Batter My Heart, Three-Personed God is a sonnet by the English poet, John Donne (1572–1631). It is one of his 19 Holy Sonnets or Divine Meditations which were published posthumously in 1633. It is believed that most of the poems in the collection date from 1609/10, a period in Donne's life in which he experienced a great deal of personal hardship, setbacks, and turmoil. Batter My Heart, Three-Personed God is one of 3 sonnets from that collection included in the Religious Poetry Appendix for Lent and Easter of the Divine Office (1974). The other poems are: At the Round Earth's Imagined Corners and Oh, To Vex Me Contraries Meet In One.
BATTER MY HEART, THREE-PERSON'D GOD by John Donne (Public Domain)
Batter my heart, three-person'd God, for you
As yet but knock, breathe, shine, and seek to mend;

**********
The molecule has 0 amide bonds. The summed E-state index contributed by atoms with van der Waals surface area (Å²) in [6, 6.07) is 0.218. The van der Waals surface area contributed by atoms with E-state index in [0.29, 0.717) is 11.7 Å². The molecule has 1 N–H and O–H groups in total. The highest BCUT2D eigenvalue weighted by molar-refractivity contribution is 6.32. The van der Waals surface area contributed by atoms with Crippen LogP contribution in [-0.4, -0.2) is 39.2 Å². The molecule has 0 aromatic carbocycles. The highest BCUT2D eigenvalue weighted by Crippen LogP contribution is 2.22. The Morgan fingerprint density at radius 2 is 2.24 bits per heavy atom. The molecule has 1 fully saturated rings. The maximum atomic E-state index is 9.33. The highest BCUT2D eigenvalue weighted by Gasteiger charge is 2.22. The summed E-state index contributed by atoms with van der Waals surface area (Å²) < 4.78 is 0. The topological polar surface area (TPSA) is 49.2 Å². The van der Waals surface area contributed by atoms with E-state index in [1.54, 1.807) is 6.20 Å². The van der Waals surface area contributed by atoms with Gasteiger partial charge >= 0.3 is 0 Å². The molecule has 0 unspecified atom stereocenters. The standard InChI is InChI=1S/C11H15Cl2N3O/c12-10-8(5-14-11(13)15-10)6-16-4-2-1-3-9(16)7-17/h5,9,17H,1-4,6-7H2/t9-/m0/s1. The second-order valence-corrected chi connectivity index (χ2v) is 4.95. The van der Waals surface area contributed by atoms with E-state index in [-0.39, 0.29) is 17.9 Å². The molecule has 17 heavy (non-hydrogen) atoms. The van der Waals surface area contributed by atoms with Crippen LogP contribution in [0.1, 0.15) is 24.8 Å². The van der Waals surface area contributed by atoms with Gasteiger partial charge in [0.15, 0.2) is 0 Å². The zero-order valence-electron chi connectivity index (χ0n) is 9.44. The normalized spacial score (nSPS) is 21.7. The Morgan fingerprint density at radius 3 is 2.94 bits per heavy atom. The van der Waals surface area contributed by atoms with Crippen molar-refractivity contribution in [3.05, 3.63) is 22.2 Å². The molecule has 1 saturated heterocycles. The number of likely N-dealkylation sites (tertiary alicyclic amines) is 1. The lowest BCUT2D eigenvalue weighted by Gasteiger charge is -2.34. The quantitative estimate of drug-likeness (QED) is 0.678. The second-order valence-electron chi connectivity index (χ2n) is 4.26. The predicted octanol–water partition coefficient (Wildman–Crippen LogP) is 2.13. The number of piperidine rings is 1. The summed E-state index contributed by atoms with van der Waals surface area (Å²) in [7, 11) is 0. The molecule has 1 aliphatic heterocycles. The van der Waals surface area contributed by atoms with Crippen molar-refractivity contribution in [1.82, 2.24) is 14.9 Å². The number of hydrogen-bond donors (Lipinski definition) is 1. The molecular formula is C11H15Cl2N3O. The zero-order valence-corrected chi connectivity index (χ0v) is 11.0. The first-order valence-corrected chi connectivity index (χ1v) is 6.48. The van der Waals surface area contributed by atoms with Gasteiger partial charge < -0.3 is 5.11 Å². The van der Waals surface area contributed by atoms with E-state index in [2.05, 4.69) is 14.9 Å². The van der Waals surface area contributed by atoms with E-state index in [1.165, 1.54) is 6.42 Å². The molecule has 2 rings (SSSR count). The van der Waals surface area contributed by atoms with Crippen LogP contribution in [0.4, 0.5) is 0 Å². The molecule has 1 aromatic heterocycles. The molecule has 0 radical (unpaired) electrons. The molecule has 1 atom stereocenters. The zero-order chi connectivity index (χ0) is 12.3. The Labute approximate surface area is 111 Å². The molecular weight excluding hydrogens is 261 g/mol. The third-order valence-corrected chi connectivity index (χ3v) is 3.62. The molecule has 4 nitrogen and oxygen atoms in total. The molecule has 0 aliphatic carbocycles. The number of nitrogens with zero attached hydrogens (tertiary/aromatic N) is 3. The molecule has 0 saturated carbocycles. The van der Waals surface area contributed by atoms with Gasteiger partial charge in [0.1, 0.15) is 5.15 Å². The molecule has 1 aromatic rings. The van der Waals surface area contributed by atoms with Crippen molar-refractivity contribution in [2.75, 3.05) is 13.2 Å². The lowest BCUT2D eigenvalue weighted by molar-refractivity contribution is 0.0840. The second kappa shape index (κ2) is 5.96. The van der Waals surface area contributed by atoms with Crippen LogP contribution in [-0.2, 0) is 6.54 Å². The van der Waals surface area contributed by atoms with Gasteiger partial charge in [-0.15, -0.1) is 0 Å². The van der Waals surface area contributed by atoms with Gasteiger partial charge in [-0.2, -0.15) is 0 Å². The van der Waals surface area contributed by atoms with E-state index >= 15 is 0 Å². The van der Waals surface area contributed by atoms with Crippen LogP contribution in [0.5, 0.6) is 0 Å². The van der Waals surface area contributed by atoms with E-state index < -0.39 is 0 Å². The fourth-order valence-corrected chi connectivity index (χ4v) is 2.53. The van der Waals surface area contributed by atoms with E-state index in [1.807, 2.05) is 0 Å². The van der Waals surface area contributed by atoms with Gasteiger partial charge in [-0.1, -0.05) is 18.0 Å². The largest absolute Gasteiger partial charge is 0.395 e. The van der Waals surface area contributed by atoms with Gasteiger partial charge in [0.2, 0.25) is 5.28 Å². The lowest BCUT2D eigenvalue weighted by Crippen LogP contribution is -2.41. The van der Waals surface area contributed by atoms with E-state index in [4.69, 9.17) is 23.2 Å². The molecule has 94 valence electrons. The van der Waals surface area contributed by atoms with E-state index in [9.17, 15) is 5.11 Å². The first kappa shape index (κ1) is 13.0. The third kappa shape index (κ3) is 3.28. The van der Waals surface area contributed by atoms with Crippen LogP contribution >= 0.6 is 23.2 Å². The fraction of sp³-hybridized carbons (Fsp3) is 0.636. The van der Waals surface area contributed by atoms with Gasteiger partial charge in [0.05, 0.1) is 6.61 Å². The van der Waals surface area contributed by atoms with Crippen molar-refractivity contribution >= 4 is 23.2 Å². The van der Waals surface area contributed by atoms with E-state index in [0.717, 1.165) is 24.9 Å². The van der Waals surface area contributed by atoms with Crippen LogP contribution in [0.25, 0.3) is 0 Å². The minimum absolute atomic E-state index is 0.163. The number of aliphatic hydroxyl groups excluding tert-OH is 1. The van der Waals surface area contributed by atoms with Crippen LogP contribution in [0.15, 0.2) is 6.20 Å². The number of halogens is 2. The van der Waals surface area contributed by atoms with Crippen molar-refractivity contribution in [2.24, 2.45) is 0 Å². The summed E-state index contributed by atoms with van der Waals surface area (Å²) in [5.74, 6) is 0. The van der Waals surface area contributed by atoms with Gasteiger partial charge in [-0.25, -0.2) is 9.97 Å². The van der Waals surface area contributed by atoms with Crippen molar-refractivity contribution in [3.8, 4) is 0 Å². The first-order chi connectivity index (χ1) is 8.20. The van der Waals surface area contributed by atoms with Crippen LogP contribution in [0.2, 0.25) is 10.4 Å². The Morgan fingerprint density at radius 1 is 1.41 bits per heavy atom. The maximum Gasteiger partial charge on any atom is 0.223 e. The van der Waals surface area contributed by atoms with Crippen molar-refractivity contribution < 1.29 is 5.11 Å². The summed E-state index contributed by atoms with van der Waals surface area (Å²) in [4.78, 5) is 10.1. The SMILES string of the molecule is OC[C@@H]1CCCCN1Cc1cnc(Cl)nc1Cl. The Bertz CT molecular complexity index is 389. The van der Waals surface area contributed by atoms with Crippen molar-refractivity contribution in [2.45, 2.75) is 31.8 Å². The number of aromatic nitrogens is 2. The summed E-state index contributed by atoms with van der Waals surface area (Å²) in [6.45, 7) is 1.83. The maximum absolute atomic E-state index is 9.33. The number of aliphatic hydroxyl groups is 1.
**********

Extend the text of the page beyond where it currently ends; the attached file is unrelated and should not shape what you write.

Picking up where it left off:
That I may rise and stand, o'erthrow me, and bend
Your force to break, blow, burn, and make me new.
I, like an usurp'd town to another due,
Labor to admit you, but oh, to no end;
Reason, your viceroy in me, me should defend,
But is captiv'd, and proves weak or untrue.
Yet dearly I love you, and would be lov'd fain,
But am betroth'd unto your enemy;
Divorce me, untie or break that knot again,
Take me to you, imprison me, for I,
Except you enthrall me, never shall be free,
Nor ever chaste, except you ravish me.
Choral setting by Richard Nance